Also Known As: Citalopram, Celexa
Citalopram (/saɪˈtælɵpræm/; brand names: Celexa, Cipramil) is an antidepressant drug of the selective serotonin reuptake inhibitor (SSRI) class. It has U.S. Food and Drug Administration (FDA) approval to treatmajor depression, and is prescribed off-label for other conditions.
- Adult dosing
- Discontinue with gradual dose reduction and monitoring for withdrawal symptoms.
- Doses above 40 mg/day are not recommended because of the risk for QT prolongation.
- Initial, 20 mg/day orally as a single dose in the morning or evening;
- Dose increases should usually occur in increments of 20 mg at intervals of no less than one week;max., 40 mg/day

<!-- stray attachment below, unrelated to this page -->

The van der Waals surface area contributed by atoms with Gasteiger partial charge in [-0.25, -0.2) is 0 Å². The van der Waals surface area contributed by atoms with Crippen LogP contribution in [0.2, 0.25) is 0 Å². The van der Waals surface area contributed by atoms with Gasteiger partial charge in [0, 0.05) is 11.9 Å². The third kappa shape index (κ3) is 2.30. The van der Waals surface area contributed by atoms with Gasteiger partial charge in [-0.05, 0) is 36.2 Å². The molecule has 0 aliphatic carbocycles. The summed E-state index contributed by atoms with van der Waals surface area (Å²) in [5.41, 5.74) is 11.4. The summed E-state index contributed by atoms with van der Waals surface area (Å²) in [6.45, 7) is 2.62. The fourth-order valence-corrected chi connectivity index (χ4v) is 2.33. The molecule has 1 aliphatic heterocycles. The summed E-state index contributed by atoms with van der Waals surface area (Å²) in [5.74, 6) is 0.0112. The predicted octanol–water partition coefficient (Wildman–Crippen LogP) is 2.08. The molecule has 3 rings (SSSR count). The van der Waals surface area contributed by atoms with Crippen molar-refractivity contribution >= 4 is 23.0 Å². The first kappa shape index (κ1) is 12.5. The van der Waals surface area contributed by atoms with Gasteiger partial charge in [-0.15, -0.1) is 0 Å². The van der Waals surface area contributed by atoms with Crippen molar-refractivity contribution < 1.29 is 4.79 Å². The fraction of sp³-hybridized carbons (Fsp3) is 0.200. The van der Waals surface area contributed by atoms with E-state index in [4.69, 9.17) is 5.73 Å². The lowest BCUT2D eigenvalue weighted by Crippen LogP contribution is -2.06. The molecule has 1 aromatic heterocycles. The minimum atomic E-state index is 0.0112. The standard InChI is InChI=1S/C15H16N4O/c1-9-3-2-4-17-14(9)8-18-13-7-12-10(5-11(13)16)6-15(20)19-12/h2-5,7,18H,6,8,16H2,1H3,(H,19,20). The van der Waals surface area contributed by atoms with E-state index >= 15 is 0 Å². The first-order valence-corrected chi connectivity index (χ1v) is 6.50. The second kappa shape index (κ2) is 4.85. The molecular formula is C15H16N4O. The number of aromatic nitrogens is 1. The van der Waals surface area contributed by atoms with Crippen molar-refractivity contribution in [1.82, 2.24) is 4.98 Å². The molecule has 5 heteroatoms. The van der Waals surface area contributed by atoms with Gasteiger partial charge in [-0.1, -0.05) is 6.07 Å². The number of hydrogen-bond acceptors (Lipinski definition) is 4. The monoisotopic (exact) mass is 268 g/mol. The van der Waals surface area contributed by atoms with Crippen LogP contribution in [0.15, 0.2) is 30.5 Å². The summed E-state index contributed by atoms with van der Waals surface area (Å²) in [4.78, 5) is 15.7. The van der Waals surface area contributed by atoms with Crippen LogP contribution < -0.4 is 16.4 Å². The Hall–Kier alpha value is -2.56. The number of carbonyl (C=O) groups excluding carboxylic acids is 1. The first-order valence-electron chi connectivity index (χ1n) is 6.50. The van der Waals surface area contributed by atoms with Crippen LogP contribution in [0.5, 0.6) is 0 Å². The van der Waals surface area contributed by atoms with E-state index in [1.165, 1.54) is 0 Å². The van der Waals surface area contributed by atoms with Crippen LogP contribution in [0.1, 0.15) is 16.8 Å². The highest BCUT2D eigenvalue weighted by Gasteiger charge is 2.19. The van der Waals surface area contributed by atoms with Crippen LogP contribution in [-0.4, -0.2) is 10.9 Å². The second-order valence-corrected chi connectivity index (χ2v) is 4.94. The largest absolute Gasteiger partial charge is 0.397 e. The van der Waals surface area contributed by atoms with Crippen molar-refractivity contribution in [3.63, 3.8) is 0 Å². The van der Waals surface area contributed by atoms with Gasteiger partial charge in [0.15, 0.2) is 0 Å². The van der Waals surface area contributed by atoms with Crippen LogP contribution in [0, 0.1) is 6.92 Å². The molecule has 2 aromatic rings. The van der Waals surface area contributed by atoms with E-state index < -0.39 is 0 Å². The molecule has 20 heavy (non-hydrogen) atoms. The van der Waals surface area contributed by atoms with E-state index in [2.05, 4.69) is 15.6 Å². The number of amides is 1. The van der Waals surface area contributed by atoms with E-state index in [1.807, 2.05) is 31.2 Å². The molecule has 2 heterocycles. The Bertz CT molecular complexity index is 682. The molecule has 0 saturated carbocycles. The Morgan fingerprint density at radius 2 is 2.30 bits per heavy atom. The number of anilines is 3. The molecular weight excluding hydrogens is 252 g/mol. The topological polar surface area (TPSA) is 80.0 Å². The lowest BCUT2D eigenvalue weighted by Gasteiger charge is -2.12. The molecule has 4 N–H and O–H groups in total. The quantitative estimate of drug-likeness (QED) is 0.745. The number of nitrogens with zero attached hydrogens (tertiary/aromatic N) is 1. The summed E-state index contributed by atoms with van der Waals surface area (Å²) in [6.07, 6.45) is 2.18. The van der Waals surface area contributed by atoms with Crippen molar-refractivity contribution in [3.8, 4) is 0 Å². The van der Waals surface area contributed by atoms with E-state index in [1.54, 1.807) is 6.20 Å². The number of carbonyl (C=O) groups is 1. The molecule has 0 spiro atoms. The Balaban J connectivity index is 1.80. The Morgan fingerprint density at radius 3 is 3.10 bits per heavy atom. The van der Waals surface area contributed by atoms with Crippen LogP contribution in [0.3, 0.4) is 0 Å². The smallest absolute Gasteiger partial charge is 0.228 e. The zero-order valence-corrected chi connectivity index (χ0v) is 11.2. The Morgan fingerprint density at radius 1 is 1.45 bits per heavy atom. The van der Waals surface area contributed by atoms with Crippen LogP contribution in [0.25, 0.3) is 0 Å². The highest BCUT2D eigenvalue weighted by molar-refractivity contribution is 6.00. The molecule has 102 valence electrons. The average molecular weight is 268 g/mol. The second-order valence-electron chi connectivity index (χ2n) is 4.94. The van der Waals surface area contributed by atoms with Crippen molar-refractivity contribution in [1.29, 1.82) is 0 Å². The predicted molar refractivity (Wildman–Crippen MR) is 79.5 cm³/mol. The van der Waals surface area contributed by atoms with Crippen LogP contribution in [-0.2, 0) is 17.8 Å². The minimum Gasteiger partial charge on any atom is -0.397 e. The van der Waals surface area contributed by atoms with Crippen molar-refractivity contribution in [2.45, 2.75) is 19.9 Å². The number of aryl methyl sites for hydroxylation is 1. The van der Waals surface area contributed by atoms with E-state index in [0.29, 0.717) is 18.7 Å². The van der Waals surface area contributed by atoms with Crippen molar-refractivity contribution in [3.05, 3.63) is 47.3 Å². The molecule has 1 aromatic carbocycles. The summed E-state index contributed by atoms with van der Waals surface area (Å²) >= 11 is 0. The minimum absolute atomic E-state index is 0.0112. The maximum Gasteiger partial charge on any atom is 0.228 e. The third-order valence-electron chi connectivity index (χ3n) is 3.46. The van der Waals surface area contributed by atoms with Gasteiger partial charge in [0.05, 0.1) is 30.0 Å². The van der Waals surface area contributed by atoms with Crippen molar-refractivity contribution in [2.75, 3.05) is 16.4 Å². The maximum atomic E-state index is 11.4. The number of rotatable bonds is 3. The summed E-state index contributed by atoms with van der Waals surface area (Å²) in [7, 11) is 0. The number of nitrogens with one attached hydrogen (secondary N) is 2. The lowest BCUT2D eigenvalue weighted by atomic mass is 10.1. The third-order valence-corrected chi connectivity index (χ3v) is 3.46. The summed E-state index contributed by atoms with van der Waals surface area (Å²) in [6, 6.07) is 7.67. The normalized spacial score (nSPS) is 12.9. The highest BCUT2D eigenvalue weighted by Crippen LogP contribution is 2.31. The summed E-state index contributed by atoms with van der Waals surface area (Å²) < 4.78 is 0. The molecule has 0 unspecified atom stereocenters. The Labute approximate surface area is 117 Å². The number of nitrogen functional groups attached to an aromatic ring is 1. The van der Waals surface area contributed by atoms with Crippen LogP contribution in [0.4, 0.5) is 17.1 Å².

There is controversy over selective publishing of SSRI clinical trials by pharmaceutical companies. Ameta-analysis analyzing published as well as unpublished trials found the benefits of SSRIs over placebosto be insignificant in all but the most severe cases of depression (benefits over placebo were substantial in very severe cases).
Citalopram has been found to greatly reduce the symptoms of diabetic neuropathy and premature ejaculation. There is also evidence that citalopram may be effective in the treatment of post-stroke pathological crying.
A 2009 multisite randomized controlled study found no benefit and some adverse effects in autistic children from citalopram, raising doubts whether SSRIs are effective for treating repetitive behavior in children with autism.
Some research suggests that citalopram interacts with cannabinoid protein-couplings in the rat brain, and this is put forward as a potential cause of some of the drug's antidepressant effect.